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Am Rev Respir Dis. 1991 Jun;143(6):1224-30.

Increased susceptibility to lung dysfunction in female smokers.

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Centre for Agricultural Medicine, Department of Medicine, University of Saskatchewan, Saskatoon, Canada.


The interaction between sex and smoking habits on pulmonary function was examined among 1,149 adults 25 to 59 yr of age in a rural community in Saskatchewan. Pulmonary function tests included FVC, FEV1, maximal midexpiratory flow rate (MMFR), the slope of phase III of the single-breath nitrogen test (delta N2/L), and closing volume as a percent of vital capacity (CV/VC). The data show that after fixing the effects of age, height, and weight by analysis of covariance, the adjusted means of delta N2/L in nonsmokers, ex-smokers, and current smokers were 0.92, 1.10, and 1.60% in women and 0.97, 1.05, and 1.23% in men, respectively. The difference in the adjusted means for delta N2/L between smokers and nonsmokers was larger in women than in men, 0.67% versus 0.26%, respectively. Multiple multivariate analyses show that the regression slopes for the residuals of FEV1, MMFR, and delta N2/L versus pack-years were significantly different between men and women. The regressions of FEV1 and MMFR decreased and the regression of delta N2/L increased with increasing pack-years more rapidly in women than in men. The combined effect of sex and pack-years on pulmonary function was not significant for ex-smokers. These data suggest that cigarette smoking may be more detrimental in its effects on lung function in women than in men.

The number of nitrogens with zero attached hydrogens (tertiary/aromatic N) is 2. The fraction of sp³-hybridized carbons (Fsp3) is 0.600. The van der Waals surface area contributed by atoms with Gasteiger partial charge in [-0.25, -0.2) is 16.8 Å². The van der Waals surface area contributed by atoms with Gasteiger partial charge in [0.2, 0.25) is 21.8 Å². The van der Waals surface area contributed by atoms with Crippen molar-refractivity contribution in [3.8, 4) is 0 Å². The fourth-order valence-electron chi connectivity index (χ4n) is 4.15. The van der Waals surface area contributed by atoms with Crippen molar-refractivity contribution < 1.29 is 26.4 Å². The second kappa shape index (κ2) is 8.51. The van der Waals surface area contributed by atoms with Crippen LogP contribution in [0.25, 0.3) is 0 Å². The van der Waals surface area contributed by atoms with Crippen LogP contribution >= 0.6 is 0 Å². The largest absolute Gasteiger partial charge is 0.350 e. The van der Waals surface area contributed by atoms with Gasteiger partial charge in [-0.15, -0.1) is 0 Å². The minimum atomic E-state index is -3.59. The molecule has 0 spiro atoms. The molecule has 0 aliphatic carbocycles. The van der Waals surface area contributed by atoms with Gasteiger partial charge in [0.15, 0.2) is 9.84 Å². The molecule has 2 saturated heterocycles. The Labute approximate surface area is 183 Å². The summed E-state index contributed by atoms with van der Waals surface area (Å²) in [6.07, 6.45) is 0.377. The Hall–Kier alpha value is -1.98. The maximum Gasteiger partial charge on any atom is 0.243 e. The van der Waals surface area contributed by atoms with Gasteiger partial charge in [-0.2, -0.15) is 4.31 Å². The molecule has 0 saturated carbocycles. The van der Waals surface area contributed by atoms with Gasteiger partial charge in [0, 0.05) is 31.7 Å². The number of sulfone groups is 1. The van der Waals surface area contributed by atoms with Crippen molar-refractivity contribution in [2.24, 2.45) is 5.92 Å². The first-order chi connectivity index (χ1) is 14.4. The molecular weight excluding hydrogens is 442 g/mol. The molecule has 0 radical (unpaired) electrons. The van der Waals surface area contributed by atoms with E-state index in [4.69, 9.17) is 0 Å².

[Indexed for MEDLINE]

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